This can be quite a difficult subject to pick up. I have watched countless tutorials on drawing, and a few I came across were extremely detailed, and detailed enough that you couldn’t even tell the difference between them. But while a lot of these tutorials were quite technical in nature, the one that really changed my opinion about it was a technique I learned just last year by the great Tamiya user, Vaz.
Vaz’s method is pretty simple to grasp, but requires a bit of practice. The first step is to choose any one area, or point in the scene you most want to draw, and start drawing. As you move the pen, simply press “K” – just like you are writing a letter or writing a letter. As you reach the end, you get a small window where you can make any correction you want and move back to the beginning. This method works quite well, and I really think that if you just keep doing it, you could eventually get used to the results.
So what I have to say is that you can learn to use it, but you’ll have to practice it some times. And of course, if you feel that you are unable to learn in your current state, you should never stop learning.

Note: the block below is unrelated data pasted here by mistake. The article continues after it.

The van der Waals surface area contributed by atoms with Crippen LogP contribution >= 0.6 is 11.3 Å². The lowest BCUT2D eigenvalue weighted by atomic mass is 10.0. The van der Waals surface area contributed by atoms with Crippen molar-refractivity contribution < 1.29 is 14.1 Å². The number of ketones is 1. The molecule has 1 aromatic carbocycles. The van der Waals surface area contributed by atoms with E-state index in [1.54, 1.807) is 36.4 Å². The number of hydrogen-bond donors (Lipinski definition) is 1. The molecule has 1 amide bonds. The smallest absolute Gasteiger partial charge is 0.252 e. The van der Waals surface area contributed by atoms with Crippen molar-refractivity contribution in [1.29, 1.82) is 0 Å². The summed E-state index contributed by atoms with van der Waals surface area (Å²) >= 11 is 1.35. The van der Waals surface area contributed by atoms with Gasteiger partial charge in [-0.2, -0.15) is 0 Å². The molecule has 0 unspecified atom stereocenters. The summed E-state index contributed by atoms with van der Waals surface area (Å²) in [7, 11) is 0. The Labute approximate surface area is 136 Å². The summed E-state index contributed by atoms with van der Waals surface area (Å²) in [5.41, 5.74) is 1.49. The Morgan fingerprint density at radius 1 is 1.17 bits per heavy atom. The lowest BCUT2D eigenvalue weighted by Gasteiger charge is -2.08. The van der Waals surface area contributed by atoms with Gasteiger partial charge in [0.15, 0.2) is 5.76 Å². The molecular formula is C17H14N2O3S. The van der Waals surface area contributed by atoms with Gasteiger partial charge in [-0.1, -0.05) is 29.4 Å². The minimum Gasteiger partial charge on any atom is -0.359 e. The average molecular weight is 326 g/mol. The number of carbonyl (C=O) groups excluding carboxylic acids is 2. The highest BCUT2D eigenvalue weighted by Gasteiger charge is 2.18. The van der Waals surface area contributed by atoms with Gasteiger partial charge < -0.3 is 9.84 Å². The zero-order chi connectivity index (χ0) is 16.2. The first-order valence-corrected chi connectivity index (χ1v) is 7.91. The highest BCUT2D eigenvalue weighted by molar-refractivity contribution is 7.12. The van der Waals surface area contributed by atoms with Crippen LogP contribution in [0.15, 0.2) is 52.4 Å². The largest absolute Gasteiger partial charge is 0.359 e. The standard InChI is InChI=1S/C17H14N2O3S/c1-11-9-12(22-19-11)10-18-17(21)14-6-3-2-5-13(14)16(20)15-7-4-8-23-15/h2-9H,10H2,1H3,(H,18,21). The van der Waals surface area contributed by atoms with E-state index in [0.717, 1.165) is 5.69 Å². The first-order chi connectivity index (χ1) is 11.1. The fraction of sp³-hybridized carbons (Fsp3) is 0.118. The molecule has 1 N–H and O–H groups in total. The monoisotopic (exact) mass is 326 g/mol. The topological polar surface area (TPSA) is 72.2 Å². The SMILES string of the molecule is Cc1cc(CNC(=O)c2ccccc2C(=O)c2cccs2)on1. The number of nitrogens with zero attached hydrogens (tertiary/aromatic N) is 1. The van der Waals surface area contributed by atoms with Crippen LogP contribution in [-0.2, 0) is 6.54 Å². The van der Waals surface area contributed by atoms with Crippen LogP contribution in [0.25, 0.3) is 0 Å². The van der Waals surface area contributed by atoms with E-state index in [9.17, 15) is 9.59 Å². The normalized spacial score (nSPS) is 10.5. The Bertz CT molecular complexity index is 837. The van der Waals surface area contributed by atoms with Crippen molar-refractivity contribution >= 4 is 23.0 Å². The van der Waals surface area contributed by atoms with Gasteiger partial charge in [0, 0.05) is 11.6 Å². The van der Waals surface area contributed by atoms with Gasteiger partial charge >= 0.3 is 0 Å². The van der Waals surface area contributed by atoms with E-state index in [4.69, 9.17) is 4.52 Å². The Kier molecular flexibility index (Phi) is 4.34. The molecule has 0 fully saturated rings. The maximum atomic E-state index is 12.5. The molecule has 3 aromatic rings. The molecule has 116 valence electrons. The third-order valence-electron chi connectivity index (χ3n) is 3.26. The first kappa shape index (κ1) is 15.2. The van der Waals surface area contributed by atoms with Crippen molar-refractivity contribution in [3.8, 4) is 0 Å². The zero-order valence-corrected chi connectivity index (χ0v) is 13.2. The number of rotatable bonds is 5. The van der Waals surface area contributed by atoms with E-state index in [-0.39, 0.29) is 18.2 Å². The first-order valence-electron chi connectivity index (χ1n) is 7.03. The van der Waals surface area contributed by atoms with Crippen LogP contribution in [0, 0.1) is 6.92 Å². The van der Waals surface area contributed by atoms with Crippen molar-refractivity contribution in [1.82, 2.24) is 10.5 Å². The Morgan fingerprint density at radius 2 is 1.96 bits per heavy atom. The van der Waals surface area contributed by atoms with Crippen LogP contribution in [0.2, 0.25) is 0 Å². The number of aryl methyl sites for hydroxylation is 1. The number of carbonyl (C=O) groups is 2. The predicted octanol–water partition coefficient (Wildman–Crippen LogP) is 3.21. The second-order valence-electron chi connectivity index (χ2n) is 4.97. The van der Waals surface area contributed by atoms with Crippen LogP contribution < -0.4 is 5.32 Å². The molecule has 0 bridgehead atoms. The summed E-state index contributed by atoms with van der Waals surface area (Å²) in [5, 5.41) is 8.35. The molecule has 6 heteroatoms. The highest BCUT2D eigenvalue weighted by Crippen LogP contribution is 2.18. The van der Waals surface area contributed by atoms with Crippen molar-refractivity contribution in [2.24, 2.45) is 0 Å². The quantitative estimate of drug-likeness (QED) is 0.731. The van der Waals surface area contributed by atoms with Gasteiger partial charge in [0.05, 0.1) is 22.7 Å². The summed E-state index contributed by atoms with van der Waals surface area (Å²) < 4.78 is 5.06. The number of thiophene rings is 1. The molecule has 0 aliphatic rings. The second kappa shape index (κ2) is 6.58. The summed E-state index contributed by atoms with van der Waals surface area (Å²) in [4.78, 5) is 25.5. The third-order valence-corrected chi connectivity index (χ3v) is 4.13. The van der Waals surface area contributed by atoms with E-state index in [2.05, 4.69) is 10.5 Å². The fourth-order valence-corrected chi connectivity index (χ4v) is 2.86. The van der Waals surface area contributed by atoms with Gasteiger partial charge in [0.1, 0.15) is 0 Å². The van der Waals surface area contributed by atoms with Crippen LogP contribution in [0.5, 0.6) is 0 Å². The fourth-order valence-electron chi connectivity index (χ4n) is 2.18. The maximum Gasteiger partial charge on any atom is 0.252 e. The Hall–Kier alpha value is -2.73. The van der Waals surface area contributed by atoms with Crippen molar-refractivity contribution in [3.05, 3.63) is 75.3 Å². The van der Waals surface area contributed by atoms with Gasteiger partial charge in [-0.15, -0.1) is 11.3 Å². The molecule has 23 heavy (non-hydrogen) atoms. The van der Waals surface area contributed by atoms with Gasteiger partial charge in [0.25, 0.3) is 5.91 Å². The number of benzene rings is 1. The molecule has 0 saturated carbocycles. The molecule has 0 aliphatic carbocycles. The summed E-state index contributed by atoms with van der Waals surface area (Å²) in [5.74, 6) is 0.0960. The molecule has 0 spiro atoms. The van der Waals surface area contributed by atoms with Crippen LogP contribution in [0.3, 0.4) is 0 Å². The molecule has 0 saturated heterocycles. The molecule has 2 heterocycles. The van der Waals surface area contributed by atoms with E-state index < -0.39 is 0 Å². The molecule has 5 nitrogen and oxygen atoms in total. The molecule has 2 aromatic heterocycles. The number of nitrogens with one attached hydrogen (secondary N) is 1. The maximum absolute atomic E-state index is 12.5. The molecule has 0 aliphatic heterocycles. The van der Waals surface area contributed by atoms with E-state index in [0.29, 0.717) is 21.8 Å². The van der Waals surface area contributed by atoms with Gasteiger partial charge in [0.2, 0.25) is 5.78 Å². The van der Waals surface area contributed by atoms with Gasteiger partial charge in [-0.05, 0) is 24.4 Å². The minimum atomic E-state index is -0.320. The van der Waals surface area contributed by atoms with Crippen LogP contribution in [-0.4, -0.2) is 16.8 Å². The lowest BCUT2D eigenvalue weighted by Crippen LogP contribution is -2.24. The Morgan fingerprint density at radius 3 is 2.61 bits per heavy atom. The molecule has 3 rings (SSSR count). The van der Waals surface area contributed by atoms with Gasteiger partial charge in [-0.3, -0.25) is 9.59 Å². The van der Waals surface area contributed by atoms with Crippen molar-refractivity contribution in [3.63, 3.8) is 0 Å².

Now for the good part!
In reality, it is very hard to learn to draw realistic portraits when you are under the spell of Photoshop, because the only real way to get real results is to use a real drawing software such as Final Cut Pro, Apple’s GarageBand, or Microsoft’s Paint Shop Pro.
It is not a matter of buying Photoshop, but spending money to buy the right software and time.
But the only way to learn this style efficiently is to get more and more experienced!
I strongly suggest that you start off with the basic techniques, but eventually start adding more advanced techniques you learned from tutorials and books.
You can find a bunch of very informative articles for learning to draw, like this one by Artem “YummyM” Vasilevsky. For those of you that don’t follow my blog, here is his website:
Artem “YummyM” Vasilevsky’s blog.
Now I will also present some simple tips that I have picked up over the years which work great in practice, especially for beginners.
Draw with “One or two shapes”, not “Three or Four”
Now first of all, this is something that a